This is the third straight year I have taken part in a race of some nature at the Georgia Marathon, running the half in 2010 and then 5k last year. It was also a very quick trip for me, at least when it comes to time spent in town. One of the things about moving to Portland is the extra hour and a half of flight travel to most destinations.  This is definitely adding to my time spent in transit but also increasing my frequent flyer miles. Good and bad, I guess.  I landed in the evening on Thursday and barely had enough time to grab a bit to eat before I was ready to crash.  I had only been home for 72 hour from the last weekend's excursion before jetting here to Atlanta.

Ah, expos. I love you and I hate you.  This is where I get to interact with people, meet new friends, see old ones and learn and give advice.  But my oh my are you exhausting. I never thought that sitting and talking could be so tiresome until I did it. You speak to others who have worked an expo and you all share this knowing glance.  This is going to be a long day. But I am thankful for the opportunity and excited to see so many people. Just a little side note: I do have a rather good memory but if I haven't seen you in three years and you have changed various hairstyles or waist sizes, please remember that you don't have a big sign behind your head telling me who YOU are.  Give me a second and I am sure I will be able to remember far more about you than you know about me!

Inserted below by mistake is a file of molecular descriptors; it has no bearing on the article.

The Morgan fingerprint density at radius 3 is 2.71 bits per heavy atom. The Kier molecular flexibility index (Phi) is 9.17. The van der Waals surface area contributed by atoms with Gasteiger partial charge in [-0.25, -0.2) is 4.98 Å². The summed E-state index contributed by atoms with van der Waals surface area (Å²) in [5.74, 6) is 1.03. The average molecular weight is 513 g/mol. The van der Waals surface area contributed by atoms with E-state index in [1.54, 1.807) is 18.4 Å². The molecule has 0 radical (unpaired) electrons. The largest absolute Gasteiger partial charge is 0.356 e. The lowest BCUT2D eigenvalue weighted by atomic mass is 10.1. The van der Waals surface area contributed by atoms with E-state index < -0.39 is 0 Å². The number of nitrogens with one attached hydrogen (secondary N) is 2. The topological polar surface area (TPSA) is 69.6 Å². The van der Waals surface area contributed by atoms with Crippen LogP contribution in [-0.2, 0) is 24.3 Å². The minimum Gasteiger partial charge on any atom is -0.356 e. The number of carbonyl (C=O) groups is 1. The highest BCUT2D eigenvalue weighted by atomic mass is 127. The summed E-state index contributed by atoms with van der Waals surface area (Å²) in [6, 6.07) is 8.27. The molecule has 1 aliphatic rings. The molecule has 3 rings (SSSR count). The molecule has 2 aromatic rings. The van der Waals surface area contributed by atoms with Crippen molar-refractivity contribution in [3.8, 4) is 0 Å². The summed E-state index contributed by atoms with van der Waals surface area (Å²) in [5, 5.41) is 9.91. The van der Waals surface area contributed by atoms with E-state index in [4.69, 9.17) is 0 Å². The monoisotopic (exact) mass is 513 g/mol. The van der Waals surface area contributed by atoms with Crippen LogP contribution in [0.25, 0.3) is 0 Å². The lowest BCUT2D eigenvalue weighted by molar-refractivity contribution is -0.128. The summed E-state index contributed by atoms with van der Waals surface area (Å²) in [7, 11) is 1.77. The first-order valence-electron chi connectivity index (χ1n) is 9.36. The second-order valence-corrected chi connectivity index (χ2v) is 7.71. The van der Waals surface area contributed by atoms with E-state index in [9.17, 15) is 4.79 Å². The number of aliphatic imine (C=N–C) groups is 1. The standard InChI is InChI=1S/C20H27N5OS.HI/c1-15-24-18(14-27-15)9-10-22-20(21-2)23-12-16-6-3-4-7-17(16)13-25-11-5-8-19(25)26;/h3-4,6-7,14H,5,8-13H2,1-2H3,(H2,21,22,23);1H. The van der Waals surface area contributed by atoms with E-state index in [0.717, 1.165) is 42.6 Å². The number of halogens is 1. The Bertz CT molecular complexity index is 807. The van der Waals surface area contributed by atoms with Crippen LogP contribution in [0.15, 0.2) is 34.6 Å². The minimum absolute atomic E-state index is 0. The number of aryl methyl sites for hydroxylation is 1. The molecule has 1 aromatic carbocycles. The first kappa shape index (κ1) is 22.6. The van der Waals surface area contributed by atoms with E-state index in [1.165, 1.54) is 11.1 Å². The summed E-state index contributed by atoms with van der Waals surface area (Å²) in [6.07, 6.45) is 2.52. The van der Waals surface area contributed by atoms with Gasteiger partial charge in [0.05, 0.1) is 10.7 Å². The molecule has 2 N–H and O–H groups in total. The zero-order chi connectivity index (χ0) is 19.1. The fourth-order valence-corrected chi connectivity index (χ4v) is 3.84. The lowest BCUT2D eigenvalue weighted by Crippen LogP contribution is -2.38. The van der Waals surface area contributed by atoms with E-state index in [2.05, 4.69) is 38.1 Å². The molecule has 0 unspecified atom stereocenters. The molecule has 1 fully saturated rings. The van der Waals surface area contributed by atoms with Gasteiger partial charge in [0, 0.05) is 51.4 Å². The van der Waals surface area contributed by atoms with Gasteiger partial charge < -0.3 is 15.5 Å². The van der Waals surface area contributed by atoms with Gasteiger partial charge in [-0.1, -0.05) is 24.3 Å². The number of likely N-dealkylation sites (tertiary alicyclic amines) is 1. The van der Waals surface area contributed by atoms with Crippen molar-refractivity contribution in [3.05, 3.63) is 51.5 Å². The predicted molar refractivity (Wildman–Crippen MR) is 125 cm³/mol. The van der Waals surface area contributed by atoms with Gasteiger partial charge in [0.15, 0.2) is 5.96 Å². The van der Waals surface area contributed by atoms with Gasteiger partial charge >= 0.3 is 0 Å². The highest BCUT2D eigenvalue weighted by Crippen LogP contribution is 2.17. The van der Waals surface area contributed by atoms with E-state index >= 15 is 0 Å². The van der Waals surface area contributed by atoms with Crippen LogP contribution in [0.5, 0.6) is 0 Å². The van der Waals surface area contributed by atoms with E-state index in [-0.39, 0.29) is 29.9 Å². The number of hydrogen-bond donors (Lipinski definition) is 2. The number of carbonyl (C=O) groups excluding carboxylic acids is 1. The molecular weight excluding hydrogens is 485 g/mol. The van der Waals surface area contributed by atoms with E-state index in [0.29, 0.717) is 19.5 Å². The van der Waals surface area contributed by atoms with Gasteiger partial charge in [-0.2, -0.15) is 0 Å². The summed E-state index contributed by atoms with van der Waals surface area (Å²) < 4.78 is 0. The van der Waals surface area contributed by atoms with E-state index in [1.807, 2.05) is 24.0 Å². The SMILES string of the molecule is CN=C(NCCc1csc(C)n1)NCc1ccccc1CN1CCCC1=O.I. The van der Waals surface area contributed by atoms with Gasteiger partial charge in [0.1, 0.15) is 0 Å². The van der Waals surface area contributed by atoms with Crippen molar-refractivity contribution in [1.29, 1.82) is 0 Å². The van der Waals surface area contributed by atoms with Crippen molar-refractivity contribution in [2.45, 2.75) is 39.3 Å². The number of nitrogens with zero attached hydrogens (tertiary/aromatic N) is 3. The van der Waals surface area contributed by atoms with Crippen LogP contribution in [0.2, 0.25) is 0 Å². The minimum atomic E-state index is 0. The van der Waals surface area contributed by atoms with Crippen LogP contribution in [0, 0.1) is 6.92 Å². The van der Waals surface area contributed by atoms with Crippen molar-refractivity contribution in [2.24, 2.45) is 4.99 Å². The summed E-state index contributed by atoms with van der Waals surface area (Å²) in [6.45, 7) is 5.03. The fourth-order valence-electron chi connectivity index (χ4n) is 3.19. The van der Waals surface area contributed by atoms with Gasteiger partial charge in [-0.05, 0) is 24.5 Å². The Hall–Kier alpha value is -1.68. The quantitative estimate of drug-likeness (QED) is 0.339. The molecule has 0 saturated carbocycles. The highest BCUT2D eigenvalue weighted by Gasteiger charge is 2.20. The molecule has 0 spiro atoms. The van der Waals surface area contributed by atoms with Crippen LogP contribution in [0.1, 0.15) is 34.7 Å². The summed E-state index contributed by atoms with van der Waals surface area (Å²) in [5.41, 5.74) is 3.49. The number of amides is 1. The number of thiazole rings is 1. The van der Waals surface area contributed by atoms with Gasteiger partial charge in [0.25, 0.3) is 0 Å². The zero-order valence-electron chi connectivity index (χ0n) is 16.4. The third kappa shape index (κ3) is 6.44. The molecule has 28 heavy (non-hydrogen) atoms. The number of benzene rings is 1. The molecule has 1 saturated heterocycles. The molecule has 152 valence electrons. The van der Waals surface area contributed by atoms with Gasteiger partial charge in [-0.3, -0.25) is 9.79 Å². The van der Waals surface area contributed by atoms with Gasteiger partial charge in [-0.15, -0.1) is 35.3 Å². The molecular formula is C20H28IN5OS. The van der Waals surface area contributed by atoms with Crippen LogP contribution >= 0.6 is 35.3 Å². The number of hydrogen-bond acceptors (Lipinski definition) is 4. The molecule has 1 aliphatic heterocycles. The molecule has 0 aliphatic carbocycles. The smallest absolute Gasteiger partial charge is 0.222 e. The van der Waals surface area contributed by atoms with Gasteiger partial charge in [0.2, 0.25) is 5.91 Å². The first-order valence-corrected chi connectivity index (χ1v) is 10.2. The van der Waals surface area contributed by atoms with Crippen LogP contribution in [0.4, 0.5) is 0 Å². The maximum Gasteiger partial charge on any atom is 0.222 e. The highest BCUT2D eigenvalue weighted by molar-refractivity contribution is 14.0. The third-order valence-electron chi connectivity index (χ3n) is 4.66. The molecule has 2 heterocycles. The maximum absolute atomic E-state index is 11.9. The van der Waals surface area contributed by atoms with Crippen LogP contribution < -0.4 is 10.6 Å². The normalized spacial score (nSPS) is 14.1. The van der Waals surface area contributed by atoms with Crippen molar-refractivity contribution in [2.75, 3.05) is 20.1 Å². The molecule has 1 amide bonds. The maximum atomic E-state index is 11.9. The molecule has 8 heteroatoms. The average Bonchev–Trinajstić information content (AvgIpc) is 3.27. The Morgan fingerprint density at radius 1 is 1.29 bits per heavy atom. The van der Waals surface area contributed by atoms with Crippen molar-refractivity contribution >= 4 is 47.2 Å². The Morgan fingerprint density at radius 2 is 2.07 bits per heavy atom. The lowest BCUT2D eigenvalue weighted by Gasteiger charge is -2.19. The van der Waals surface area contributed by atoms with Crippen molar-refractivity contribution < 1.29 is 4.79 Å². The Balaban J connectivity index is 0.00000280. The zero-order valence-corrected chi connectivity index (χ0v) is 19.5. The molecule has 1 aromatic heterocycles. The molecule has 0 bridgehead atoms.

Unlike two years ago when I was flying out the door mere seconds before the race started, I was ready and at the race with plenty of time.  I had more or less crashed in my bed after the Saturday expo at a time I think I last went to sleep when I was 13 years old. This rest did not exactly rejuvenate me but without it I know climbing the hills of the course would have been rather daunting.

As I positioned myself where I felt I would be time-wise, I really had no idea what time I really had in me. It is only very recently I have felt like a runner again and this was not the course I wished to test my luck upon when it comes to time. Eighty-seven minutes would be great. Eighty-six would be even better. Let's just see what the day had in store, shall we.

First four miles: 6:18, 6:24, 6:48, 6:57